- The Washington Times - Wednesday, July 24, 2002

Drops in energy and financial stocks yesterday drove the Standard & Poor's 500 index below 800 for the first time in more than five years.
Fallout from Enron's collapse drove down shares of its main lenders and former rivals. Citigroup and J.P. Morgan Chase each tumbled more than 15 percent as they disputed congressional assertions that they helped Enron hide debt from rating agencies and investors.
Dynegy, which once offered to buy the now-bankrupt Enron, plunged after lowering a cash-flow forecast as much as 40 percent. Six other energy traders lost more than one-fifth their value.
Stocks may keep declining until "we get away from the daily pronouncements of corruption and bad news coming out of companies," said Charles White, president of Avatar Associates, which has increased to 40 percent, from 30 percent last month, the portion of its assets in cash.
The S&P; 500 slid 22 points, or 2.7 percent, to 798, the lowest close since May 1, 1997. The blue-chip index has lost 31 percent this year in its biggest drop since 1937. It is down 46 percent from its peak in March 2000 nearly as much as its 48 percent loss in the 1973-74 bear market.
Reflecting a renewed slide in technology stocks, the Nasdaq Composite Index had its biggest one-day loss since October. It fell 54 points, or 4.2 percent, to 1229.
The Dow Jones Industrial Average shed 82 points, or 1.1 percent, to 7702, erasing an advance of 110 points. Gains in 3M and Johnson & Johnson limited the drop.
The drubbing in U.S. markets was only outdone by European bourses, where nearly double-digit declines in the past two days sent the dollar climbing back over parity with the euro to 98.87 cents.
Investors are more fearful about stocks than at any time since the market's 1987 crash, according to a Chicago Board Options Exchange's Volatility Index.
"It's very hard to convince people to stop selling, let alone buy stocks," said Kim Arthur, director of equity marketing at Banc of America Securities. "There is so much damage right now."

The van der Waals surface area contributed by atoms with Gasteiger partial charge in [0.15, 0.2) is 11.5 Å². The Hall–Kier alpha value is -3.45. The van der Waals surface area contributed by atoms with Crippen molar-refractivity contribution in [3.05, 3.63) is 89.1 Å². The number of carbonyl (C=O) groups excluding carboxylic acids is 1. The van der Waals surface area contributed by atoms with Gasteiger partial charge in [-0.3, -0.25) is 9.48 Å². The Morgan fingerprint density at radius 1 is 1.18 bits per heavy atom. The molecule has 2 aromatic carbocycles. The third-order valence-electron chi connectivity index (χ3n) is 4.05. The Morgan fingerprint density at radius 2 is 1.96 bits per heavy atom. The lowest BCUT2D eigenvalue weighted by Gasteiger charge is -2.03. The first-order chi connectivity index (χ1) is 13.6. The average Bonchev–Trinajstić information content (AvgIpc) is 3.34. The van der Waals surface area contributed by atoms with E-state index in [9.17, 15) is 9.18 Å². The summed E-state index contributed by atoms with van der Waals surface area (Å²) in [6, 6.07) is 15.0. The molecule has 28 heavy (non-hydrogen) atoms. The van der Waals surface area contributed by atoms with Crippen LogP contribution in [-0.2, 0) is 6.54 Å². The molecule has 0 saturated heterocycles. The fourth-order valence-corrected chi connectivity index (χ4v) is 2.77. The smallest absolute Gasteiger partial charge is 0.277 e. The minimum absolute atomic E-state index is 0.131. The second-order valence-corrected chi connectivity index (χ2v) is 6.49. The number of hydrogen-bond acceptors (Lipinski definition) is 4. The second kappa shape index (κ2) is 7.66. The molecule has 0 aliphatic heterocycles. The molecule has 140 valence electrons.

In the third-busiest day on the New York Stock Exchange, with more than 2.4 billion shares trading hands, almost five stocks fell for every one that rose.
Investors are shifting to bonds. The yield on the benchmark two-year Treasury note fell to 2.29 percent, the lowest since the government began regular sales of the securities in 1972.
Citigroup, hit for a second day by a congressional inquiry, fell $5.04 to $27, a three-year low, capping a 25 percent drop this week. J.P. Morgan slid $4.44 to $20.08, the lowest price since January 1996.
Lawmakers said the banks took some of the financing packages Enron used and marketed them to other corporations. The so-called prepay transactions helped Enron make debt look like cash flow and contributed to the collapse of the energy trader.
Congressional scrutiny of the banks "does nothing to restore investor confidence," said Tim Stevenson, a senior portfolio manager at Evergreen Investment Management.
Dynegy fell $2.15, or 64 percent, to $1.23. The energy trader, down 96 percent this year, canceled a $325 million bond sale after Standard & Poor's cut the company's credit rating to "junk."
Other natural-gas companies fell in sympathy. Mirant slid $1.28 to $2.77; Williams tumbled 82 cents to $1.19; Calpine shed 96 cents to $3.12; El Paso lost $3.15 to $10.40.
Dynegy and Williams are the S&P; 500's biggest losers this year, dropping more than 90 percent amid revelations of sham trading transactions and accounting investigations.
General Electric declined 86 cents, to $24.80. The biggest maker of power-plant equipment plans to cut 2,500 jobs at its Power Systems unit during the next nine months as sales of large turbines and other generators fall.
Telephone stocks slid after SBC Communications said profit this year will trail forecasts. The second-biggest U.S. local-telephone company said earnings fell 11 percent last quarter. Its shares fell 66 cents, to $23.30.
BellSouth dropped $1.31, to $21.30. Verizon Communications shed $1.22, to $27.43. AT&T; fell 72 cents, to $8.80, after reporting a record $12.7 billion loss on the write-down of the value of its cable-television assets.
Lucent Technologies plunged 45 cents, to $1.65. The biggest U.S. maker of telephone equipment said its loss widened and sales tumbled, prompting 7,000 job cuts.
Clear Channel Communications dropped $4.94, to $25. The largest owner of U.S. radio stations said Randy Michaels was removed as chief executive of the radio division.
3M rose $2.76, to $111.76. The maker of dental products and respirators reported yesterday that second-quarter earnings doubled.
Johnson & Johnson rose $1.55, to $44.08; the drug and medical-device maker was off 16 percent Friday.
Gillette advanced $1.91, to $30.91. The world's largest razor maker said profits rose 27 percent in the second quarter on higher sales and lower costs. Procter & Gamble, the biggest U.S. household products maker, rose $1.38, to $79.21.
Black & Decker jumped $3.54, to $40.37. The largest maker of U.S. power tools expects 2002 earnings to exceed forecasts. The company reported second-quarter profit that topped estimates as increased television advertising and rebates boosted sales.
This article is based in part on wire service reports.

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